“In 1790 a young man named Dupin was living in Paris, in the house of his father, who was a banker there. The Dupins were rich, and the son kept a mistress, a girl named Victorine. Dupin the younger had developed into one of the worst of men. He was strictly correct in all his dealings, sober, guilty of none of the riotous excesses which often distinguish youth at that age, and most attentive to business; but he was utterly self-regarding, hard, and emotionless. What could have induced Victorine to love him I do not know; but love him she did, and her love instead of being a folly, was her glory. If love were always to be in proportion to desert, measured out in strictest and justest huckstering conformity therewith, what a poor thing it would be! The love at least of a woman is as the love of the Supreme Himself, and just as magnificent. Victorine was faithful to Dupin; and poor and handsome as she was, never wronged him by a loose look. Well, Dupin’s father said his son must marry, and the son saw how reasonable and how necessary the proposal was. He did marry, and he cut himself adrift from Victorine without the least compunction, allowing her a small sum weekly, insufficient to keep her. There was no scene when they parted, for his determination was communicated to her by letter. Three months afterwards she had a child of whom he was the father. Did she quietly take the money and say nothing? Did she tear up the letter in a frenzy and return him the fragments? She did neither. She wrote to him and told him that she would not touch his gold. She would never forget him, but she could not be beholden to him now for a crust of bread. She had done no wrong hitherto⁠—so she said, Mrs. Coleman; I only repeat her words⁠—they are not mine. But to live on him after he had left her would be a mortal crime. So they separated, a victim she⁠—both victims, I may say⁠—to this cursed thing we call Society. One of the conditions on which the money was to have been given was, that she should never again recognise him in any way whatever. This half of the bargain she faithfully observed. For some months she was alone, trying to keep herself and her child, but at last she was taken up by a working stonemason named Legouvé. In 1793 came the Terror, and the Dupins were denounced and thrown into the Luxembourg. Legouvé was one of the Committee of Public Safety. It came to the recollection of the younger Dupin as he lay expecting death that he had heard that the girl Victorine had gone to live with Legouvé, and a ray of light dawned on him in his dungeon. He commissioned his wife to call on Victorine and implore her to help them. She did so. Ah, that was a wonderful sight⁠—so like the Revolution! Madame Dupin, in her silks and satins, had often passed the ragged Victorine in the streets, and, of course, had never taken the slightest notice of her. Now Madame was kneeling to her! Respectability was in the dust before that which was not by any means respectable; the legitimate before the illegitimate! Oh, it was, I say, a wonderful sight in Victorine’s wretched garret! She was touched with pity, and, furthermore, the memory of her old days with Dupin and her love for him revived. Legouvé was frightfully jealous, and she knew that if she pleaded Dupin’s cause before him she would make matters worse. A sudden thought struck her. She went to Couthon and demanded an audience.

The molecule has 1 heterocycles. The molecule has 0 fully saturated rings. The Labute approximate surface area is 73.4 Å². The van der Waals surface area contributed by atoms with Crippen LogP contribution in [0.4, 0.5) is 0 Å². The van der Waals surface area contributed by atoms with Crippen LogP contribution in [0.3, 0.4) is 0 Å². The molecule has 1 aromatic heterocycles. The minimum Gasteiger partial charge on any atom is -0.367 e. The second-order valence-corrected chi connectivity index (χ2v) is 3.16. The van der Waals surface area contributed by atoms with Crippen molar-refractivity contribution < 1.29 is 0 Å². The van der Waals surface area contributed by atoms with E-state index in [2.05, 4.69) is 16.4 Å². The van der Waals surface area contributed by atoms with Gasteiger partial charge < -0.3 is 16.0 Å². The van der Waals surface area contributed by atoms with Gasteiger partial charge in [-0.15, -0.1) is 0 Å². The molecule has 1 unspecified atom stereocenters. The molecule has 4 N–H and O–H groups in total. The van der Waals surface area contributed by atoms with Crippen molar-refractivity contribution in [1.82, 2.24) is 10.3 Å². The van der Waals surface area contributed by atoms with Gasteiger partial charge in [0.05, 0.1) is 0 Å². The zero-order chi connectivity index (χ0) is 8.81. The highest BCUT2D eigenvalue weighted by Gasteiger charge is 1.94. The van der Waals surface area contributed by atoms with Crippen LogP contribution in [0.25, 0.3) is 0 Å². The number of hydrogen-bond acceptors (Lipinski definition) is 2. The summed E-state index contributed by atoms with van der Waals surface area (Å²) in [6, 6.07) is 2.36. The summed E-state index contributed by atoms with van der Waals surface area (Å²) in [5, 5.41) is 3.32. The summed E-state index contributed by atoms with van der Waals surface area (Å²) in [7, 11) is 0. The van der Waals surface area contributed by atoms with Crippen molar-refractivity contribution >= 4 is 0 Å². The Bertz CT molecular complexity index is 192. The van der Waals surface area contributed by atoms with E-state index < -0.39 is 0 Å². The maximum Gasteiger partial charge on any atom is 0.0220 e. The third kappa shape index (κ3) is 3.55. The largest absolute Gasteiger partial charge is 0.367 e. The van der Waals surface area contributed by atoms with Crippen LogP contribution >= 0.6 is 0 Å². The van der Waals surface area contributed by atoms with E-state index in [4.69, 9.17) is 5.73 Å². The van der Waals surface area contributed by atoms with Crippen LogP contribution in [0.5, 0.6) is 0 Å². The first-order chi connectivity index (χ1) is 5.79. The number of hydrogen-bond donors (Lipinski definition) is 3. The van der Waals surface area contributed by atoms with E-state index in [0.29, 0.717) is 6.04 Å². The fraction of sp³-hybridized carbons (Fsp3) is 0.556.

“ ‘Couthon,’ she said, ‘are the Dupins to die?’